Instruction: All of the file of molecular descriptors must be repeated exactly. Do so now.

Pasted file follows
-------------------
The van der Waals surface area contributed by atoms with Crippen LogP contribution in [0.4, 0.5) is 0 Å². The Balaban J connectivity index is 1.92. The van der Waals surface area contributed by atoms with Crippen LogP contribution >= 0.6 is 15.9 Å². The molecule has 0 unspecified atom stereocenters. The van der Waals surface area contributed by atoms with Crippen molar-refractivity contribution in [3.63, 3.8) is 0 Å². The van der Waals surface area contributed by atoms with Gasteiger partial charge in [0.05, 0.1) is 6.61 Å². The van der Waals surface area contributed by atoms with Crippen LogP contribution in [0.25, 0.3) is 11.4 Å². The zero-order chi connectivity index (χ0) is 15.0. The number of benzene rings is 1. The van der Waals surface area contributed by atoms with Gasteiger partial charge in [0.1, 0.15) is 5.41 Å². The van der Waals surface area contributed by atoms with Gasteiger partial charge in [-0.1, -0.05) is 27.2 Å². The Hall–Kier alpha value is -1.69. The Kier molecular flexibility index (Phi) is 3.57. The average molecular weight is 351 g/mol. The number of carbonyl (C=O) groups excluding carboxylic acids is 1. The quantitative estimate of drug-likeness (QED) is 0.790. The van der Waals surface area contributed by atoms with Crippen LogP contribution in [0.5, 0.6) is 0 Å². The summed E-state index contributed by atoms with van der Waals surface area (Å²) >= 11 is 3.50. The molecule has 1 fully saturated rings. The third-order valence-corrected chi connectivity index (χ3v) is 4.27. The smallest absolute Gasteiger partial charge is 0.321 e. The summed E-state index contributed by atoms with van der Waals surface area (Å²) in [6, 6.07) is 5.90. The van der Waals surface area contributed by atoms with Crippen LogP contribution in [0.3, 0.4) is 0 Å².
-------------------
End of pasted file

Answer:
The van der Waals surface area contributed by atoms with Crippen LogP contribution in [0.4, 0.5) is 0 Å². The Balaban J connectivity index is 1.92. The van der Waals surface area contributed by atoms with Crippen LogP contribution >= 0.6 is 15.9 Å². The molecule has 0 unspecified atom stereocenters. The van der Waals surface area contributed by atoms with Crippen molar-refractivity contribution in [3.63, 3.8) is 0 Å². The van der Waals surface area contributed by atoms with Gasteiger partial charge in [0.05, 0.1) is 6.61 Å². The van der Waals surface area contributed by atoms with Crippen LogP contribution in [0.25, 0.3) is 11.4 Å². The zero-order chi connectivity index (χ0) is 15.0. The number of benzene rings is 1. The van der Waals surface area contributed by atoms with Gasteiger partial charge in [0.1, 0.15) is 5.41 Å². The van der Waals surface area contributed by atoms with Gasteiger partial charge in [-0.1, -0.05) is 27.2 Å². The Hall–Kier alpha value is -1.69. The Kier molecular flexibility index (Phi) is 3.57. The average molecular weight is 351 g/mol. The number of carbonyl (C=O) groups excluding carboxylic acids is 1. The quantitative estimate of drug-likeness (QED) is 0.790. The van der Waals surface area contributed by atoms with Crippen LogP contribution in [0.5, 0.6) is 0 Å². The summed E-state index contributed by atoms with van der Waals surface area (Å²) >= 11 is 3.50. The molecule has 1 fully saturated rings. The third-order valence-corrected chi connectivity index (χ3v) is 4.27. The smallest absolute Gasteiger partial charge is 0.321 e. The summed E-state index contributed by atoms with van der Waals surface area (Å²) in [6, 6.07) is 5.90. The van der Waals surface area contributed by atoms with Crippen LogP contribution in [0.3, 0.4) is 0 Å².